“The King’s Own Patriots: Loyalists and Provincials in the Southern Campaigns of the American Revolution” will examine the identities, motivations and experiences of the thousands of men and women who remained loyal to the British Crown during the American Revolution. In particular, this conference will focus on loyalists in North Carolina, South Carolina and Georgia, including not only men and European-Americans, but also women and African-Americans.

Southern Revolutionary War Symposium scholars include noted loyalist expert Todd Braisted of New Jersey; history professors Dr. Jim Piecuch and Dr. Greg Brooking of Kennesaw State University in Georgia; Dr. Carole Troxler, professor emeritus of history at Elon University, in North Carolina; historian Ben Rubin of Bloomfield College; Army historian Dr. Steven Rauch; and two of the Culture and Heritage Museums’ experts, interpreter and military re-enactor Bob Bemis of Historic Brattonsville and historian Michael Scoggins of the Historical Center of York County.

Registration costs $50, which includes lunch and a tour of the renovated Historical Center and Southern Revolutionary War Institute adjacent to the McCelvey Center. Symposium attendees also receive free admission Oct. 5 to Historic Brattonsville.

For more information on the Southern Revolutionary War Institute or the symposium, call 803-818-6768 or email

Mayday golf tourney Oct. 13

Lake Wylie/Clover Mayday Golf Tournament will be Oct. 13 at River Hills Country Club, with R.P. Boggs & Co. as title sponsor.

Check in is at 10:30 a.m. Rain date is Oct. 20.

Entry fee is $85 per person, includes cart, lunch and awards dinner; $30 of fee is tax deductible. Entry forms are available at the club or call 704-301-4848.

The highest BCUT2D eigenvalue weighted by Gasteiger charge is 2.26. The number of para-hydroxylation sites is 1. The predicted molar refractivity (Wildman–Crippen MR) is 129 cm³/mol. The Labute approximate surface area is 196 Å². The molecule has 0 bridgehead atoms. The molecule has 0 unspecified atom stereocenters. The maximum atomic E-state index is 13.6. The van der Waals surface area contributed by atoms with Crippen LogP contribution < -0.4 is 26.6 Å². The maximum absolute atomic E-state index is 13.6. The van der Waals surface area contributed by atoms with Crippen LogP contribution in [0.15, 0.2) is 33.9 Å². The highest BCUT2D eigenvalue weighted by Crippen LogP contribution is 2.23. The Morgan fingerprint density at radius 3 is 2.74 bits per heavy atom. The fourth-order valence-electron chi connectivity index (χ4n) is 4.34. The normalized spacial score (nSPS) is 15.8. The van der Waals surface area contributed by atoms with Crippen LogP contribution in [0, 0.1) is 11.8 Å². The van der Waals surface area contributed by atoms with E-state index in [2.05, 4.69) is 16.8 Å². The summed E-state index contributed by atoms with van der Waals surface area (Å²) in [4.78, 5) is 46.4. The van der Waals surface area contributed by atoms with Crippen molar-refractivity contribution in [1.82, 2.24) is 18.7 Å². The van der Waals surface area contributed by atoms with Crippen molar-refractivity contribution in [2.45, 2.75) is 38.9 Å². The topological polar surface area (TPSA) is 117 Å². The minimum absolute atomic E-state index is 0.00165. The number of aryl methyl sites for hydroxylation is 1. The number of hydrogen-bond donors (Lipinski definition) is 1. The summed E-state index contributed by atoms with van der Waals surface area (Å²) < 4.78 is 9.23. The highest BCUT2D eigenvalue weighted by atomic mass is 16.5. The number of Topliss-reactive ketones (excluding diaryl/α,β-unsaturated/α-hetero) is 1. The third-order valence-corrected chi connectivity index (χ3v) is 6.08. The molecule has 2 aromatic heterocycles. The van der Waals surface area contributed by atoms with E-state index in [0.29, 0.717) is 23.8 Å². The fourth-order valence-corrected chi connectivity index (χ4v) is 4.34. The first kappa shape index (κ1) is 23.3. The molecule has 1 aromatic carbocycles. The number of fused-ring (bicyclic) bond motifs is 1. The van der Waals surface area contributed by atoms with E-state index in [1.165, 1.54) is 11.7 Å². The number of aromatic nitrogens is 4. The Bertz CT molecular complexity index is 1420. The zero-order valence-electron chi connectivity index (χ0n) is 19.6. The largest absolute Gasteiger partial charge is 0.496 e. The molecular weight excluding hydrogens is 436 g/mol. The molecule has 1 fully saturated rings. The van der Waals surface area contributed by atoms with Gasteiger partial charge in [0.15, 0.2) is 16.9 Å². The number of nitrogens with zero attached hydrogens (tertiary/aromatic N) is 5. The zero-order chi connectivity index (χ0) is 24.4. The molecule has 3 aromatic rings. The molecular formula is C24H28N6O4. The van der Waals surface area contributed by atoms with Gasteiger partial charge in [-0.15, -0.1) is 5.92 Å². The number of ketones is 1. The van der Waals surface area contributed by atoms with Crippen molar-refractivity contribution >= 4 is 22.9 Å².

Lake Wylie/Clover Mayday Project is a nonprofit established in 2012 to enhance the quality of life of homeless children and families in the Clover School District area, and in general to assist people in need within the community. Monetary donations can be sent to: Lake Wylie/Clover Mayday Project, P.O. Box 5123, Lake Wylie, SC 29710. For more information, call 803-631-3776.

Children’s garden to open Oct. 18

Lost Hollow: The Kimbrell Children’s Garden will open to the public at noon Oct. 18 at Daniel Stowe Botanical Garden, 6500 S. New Hope Road.

The opening comes more than two years after the garden announced Gastonia textile executive Duke Kimbrell and wife Dot were giving the garden a $2 million challenge gift. More than 200 people contributed to raise more than $4 million. After nearly a year of construction, the new garden is ready to open.

Lost Hollow includes 3 acres of places to explore. During opening weekend, there will be performances at the Hillside Theatre, and guests can grab a bite from Brixx Pizza or coconut water from Vita Coco.

Lost Hollow was designed by New York Landscape designer W. Gary Smith. Admission to Lost Hollow is included in garden admission: $12 adults, $11 seniors 60 and older, and $6 children 4-12. Call 704-825-4490 or visit for more information.

Lake Wylie Crop Hunger Walk Oct. 19

The first Lake Wylie Crop Hunger Walk will be held at 2 p.m. Oct. 19 starting at River Hills Community Church Life Center.

CROP Walk is a chance for neighbors to walk together to raise awareness and money for local and international hunger relief.

The 3-mile walk along Charlotte Highway goes from River Hills Community Church to Good Samaritan United Methodist Church and back. It is not a race. Strollers and pets are welcome, but no bikes.

Equally split, 25 percent of proceeds will be returned locally to CAAC, PATH and God’s Kitchen.

Sponsors, teams and donations are wanted. For more information, call 704-301-3652 or visit Lake Wylie CROP Hunger Walk - CROP Hunger Walk.

Red Cross launches disaster preparedness campaign

The Red Cross responds to a disaster every 84 minutes in South Carolina and touches more than 200,000 lives in communities every year.

The goals of Prepare SC will be to better prepare South Carolinians and to also strengthen Red Cross’ capacity to respond to major disasters. The goals include: increase the number of people trained in preparedness form 19,000 to 38,000; train 100,000 people in lifesaving first aid, CPR and AED skills; increase the number of volunteers recruited and trained for disaster response from 3,000 to 7,000; and increase community capacity to distribute and serve meals from 150,000 to 300,000 per day.

Donate online at